In recent years, there’s been a plethora of fashion brands with streetwear sensibilities rising to the forefront. Driven in part by the ever-increasing interest in streetwear and just how lucrative the industry has become, as well as luxury fashion’s fondness for graphic tees and the drop model, the once underground movement has never been as popular as it is now. Don’t be fooled by thinking that every contemporary brand has jumped on the bandwagon, desperately trying to clutch at the hype however; some have been quietly working away, focusing on cutting-edge design and quality products over Instagram likes.
One such brand is the London-based RUE-L. Founded by two classmates and London College of Fashion alumi, Celine Kreis and Suman Gurung, the initial concept was simple enough – a tracksuit with the female form specifically in mind. Inspired in part by their upbringings in Australia and Nepal respectively, as well as London and Paris, where the debut collection was created, what evolved over the years was a label that fused together traditional tailoring skills with contemporary, athletic silhouettes. We caught up with Celine ahead of the release of RUE-L’s latest collection to find out more about the duo behind the brand and their inspirations – read on for more.
You started RUE-L shortly after graduating LCF, what drove the bold decision to dive in and launch your own label?
I have a tendency to dive head first into the deep end. Looking back, it was a very bold decision, however it is one I would not change. I work with a partner – this makes it a lot easier.
Could you tell us more about the story behind the name?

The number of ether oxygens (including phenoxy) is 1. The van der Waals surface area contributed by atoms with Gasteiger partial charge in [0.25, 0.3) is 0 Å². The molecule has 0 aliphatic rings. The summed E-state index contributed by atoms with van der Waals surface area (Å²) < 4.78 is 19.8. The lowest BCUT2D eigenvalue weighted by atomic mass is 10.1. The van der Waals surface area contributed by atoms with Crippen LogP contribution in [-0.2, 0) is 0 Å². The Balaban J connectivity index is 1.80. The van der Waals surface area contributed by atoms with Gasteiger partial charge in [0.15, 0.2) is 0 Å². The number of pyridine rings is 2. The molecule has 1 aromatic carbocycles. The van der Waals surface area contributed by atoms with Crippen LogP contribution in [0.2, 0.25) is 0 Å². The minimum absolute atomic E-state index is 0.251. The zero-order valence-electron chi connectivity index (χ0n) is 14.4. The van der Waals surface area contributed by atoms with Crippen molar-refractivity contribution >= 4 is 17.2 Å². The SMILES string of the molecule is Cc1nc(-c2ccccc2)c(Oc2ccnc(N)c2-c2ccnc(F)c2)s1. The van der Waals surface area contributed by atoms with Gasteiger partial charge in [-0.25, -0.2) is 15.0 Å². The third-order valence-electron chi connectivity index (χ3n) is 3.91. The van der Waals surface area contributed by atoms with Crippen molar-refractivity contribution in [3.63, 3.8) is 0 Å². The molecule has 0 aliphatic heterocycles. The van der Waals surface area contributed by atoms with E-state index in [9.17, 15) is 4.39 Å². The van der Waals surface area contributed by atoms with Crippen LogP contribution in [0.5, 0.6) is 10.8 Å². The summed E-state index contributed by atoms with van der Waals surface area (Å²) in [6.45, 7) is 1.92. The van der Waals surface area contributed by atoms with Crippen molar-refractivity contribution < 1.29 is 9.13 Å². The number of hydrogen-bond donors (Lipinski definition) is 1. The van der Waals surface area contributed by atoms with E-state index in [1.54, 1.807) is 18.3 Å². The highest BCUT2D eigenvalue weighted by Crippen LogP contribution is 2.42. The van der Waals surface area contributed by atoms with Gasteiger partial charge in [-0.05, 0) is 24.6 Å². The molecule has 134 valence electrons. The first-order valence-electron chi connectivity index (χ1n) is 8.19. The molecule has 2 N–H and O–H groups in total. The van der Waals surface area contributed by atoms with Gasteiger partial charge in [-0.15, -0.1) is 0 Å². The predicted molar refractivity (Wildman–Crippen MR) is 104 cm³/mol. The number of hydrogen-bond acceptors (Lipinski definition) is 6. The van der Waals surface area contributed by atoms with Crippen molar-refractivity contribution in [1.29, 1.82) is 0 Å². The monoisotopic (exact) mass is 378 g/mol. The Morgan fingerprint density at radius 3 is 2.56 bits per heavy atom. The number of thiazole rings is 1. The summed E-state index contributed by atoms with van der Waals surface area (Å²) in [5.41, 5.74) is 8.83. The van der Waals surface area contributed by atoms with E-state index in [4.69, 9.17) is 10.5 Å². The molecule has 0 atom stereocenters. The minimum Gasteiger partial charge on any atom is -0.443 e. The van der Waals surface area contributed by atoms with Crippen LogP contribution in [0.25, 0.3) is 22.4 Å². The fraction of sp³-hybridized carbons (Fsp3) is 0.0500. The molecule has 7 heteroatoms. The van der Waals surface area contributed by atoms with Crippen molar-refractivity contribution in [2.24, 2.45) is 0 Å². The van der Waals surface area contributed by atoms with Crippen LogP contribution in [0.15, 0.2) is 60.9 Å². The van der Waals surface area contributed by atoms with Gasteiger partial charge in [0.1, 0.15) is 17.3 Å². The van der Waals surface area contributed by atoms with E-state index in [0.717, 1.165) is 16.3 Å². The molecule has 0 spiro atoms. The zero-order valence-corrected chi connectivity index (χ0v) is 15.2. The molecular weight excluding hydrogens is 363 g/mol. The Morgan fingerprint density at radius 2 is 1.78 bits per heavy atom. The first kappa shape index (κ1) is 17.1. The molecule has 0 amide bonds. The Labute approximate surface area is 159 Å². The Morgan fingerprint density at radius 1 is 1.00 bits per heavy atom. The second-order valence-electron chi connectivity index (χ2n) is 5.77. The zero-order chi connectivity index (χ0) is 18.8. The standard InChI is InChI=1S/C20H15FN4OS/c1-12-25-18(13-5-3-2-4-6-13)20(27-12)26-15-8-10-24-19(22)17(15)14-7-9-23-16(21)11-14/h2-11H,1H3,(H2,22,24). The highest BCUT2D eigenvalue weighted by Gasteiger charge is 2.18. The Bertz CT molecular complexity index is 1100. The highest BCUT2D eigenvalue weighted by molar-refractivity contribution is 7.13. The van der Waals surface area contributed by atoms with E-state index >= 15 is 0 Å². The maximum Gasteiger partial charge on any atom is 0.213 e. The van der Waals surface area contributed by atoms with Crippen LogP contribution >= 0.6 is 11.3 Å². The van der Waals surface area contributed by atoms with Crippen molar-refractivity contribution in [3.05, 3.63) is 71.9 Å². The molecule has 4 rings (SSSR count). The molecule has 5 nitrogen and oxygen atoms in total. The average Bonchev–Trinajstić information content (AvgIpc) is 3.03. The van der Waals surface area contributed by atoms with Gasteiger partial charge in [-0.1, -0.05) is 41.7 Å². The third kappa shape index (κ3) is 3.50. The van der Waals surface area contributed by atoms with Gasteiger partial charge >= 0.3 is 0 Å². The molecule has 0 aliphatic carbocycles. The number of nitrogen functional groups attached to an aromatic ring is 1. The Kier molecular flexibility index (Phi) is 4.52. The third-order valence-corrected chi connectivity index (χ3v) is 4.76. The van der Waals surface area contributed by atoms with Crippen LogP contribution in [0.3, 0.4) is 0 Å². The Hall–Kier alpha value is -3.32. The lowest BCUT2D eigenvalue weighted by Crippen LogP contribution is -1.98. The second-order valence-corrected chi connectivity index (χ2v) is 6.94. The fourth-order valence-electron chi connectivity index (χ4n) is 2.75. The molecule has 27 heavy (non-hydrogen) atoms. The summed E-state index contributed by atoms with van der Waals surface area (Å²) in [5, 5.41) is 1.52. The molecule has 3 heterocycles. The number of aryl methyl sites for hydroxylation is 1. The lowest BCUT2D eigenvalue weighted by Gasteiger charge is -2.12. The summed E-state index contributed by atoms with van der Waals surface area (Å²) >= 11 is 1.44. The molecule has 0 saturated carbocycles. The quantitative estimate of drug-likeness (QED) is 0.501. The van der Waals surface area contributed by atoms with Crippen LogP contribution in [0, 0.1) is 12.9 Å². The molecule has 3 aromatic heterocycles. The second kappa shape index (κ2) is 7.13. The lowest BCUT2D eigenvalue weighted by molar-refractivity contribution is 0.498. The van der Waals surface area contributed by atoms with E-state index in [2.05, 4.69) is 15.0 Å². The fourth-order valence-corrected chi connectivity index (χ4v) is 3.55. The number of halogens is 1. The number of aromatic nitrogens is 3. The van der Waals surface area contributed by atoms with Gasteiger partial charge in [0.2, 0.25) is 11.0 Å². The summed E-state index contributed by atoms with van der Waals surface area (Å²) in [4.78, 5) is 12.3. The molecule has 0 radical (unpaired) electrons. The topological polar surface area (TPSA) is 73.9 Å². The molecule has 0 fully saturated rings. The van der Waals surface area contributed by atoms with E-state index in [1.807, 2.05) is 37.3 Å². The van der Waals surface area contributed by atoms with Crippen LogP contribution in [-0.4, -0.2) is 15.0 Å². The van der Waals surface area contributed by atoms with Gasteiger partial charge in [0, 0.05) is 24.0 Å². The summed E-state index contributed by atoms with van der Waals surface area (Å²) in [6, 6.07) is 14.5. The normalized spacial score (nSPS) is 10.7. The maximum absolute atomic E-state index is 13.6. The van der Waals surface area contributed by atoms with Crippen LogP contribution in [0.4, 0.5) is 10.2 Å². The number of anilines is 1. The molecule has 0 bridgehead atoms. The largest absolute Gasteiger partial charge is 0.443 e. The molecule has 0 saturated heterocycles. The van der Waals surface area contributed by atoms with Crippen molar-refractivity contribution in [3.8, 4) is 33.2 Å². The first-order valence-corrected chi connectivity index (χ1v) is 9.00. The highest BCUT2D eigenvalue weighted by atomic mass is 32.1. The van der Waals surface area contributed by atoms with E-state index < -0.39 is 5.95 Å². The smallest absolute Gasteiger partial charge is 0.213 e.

Rue / Street and Elle / Feminine. There is irony in the name – when you think of fashion the cliche is to think of Paris so why not make the name French?
The aesthetic of RUE-L is also pretty unique; how did you conceptualise the overall vibe of the brand. Is there anything in particular it’s inspired by?
RUE-L is inspired by a melting pot of thing, but to sum it up – the divas of the ’90s and the divas of now.
What have been some of the challenges and highlights of running your own brand?
Almost every step is a challenge which then turns into a highlight. The best thing so far is getting feedback from the stores on who have picked out and bought pieces.
Over the past couple of years, we’ve seen “streetwear” and “activewear” evolve drastically and at once become more mainstream, and more luxurious. Why do you think that is, in your opinion? Especially in terms of womenswear?
I think that it has had it’s natural development into the mainstream as all huge trends do. It starts from success at the top and is then imitated.
Who’s the dream RUE-L muse? Is there anyone you’d love to see dressed in your pieces?
- Tarang Bhati
- Nick Royal